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Q & A: entropy of light and messy rooms

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Most recent answer: 06/29/2013
Q:
I learned about randomness is class today. My teacher says it's called entropy. She says it's why I have to keep picking up my room. We also learned about light. My question is - when light travels through space, like from a star, is the beam of light entropic (sp?)
- Bo Fox (age 12)
Vancouver, WA, USA
A:

That's a very nice question. I'll give a beginning answer, but it's one of those questions where if you keep following it up, there are deeper layers.

Entropy is sort of connected to randomness. The problem is, we don't really have a clear meaning for "randomness", or how to put some number on it, so it's better just to explain what entropy is. Entropy does have a definition, and we can give a precise number saying how much there is.

Here's  a "starter" definition of entropy. It's the logarithm* of the number of different quantum states something might be in. In other words, the more different possible microscopic states something might be in, the bigger the entropy. So for example if you have a rubber ball (or anything else) and heat it up, it gains entropy, because the extra energy can make more ways for the little rubber molecules to shake around.

What would that have to do with your room? There are many more ways of leaving it messy than there are of having it orderly. So if things get moved around without much attention, you're more likely to find it messy. I know that by sad experience. It's not really the same as the actual entropy in physics, but it's sort of a nice picture to help get you started.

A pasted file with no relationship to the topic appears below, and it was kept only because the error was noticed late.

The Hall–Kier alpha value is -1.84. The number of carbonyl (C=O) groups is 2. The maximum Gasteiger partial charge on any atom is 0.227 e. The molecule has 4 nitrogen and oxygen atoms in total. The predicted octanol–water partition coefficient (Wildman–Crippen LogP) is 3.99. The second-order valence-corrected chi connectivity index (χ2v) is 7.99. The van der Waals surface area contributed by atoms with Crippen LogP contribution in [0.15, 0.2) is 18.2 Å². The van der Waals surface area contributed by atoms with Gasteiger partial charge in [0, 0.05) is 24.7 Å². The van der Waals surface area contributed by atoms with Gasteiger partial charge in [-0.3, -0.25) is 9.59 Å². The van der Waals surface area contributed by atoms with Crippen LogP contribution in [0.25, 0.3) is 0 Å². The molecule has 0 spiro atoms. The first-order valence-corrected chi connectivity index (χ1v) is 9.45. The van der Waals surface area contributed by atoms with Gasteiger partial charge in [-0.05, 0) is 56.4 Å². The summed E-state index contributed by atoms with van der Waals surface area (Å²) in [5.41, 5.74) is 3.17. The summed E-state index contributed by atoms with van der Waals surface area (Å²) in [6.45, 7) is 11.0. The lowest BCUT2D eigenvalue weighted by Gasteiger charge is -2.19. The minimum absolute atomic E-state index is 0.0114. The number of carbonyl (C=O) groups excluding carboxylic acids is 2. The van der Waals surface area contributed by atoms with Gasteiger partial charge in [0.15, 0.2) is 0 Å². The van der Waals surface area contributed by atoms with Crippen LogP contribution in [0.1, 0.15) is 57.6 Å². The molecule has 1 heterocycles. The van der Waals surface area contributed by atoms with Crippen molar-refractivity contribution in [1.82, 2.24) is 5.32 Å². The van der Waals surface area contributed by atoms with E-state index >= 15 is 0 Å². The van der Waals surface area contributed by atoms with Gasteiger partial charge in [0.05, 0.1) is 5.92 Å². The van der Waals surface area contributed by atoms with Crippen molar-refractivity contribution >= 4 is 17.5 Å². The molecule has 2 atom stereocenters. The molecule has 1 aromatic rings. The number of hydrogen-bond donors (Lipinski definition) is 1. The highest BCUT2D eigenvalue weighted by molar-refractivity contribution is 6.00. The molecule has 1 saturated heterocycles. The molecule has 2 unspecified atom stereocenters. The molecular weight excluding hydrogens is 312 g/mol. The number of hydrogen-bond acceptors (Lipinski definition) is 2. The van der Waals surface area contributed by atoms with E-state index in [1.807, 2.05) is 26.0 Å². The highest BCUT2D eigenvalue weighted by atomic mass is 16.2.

As for starlight, yes, it is entropic. There are all sorts of slightly different wave patterns it can have. There is a very precise way of calculating the entropy of the light, which depends on the total amount of energy, the distribution of different frequencies, and the range of different directions it's traveling.

When light from the nearest star (the sun) hits the earth, it warms the earth. The same energy then leaves the earth in the form of lower-frequency (mostly infrared) light. Both the incoming light and the outgoing light have entropy, but the outgoing light has more even though it has the same amount of energy. That's the way things always go- the total entropy just keeps going up. The fancy name for that is the Second Law of Thermodynamics.

Mike W.

 

*Rather than just give the count of the states, we use the logarithm so that the combined entropy of two things is the sum of their entropies. That's because if you have two things, the total number of ways they can be arranged is the product of the number of ways each can be arranged. For example, with two dice, you have 6x6 different possibilities. The logarithm of a product is the sum of the logarithms of the factors.


(published on 06/29/2013)

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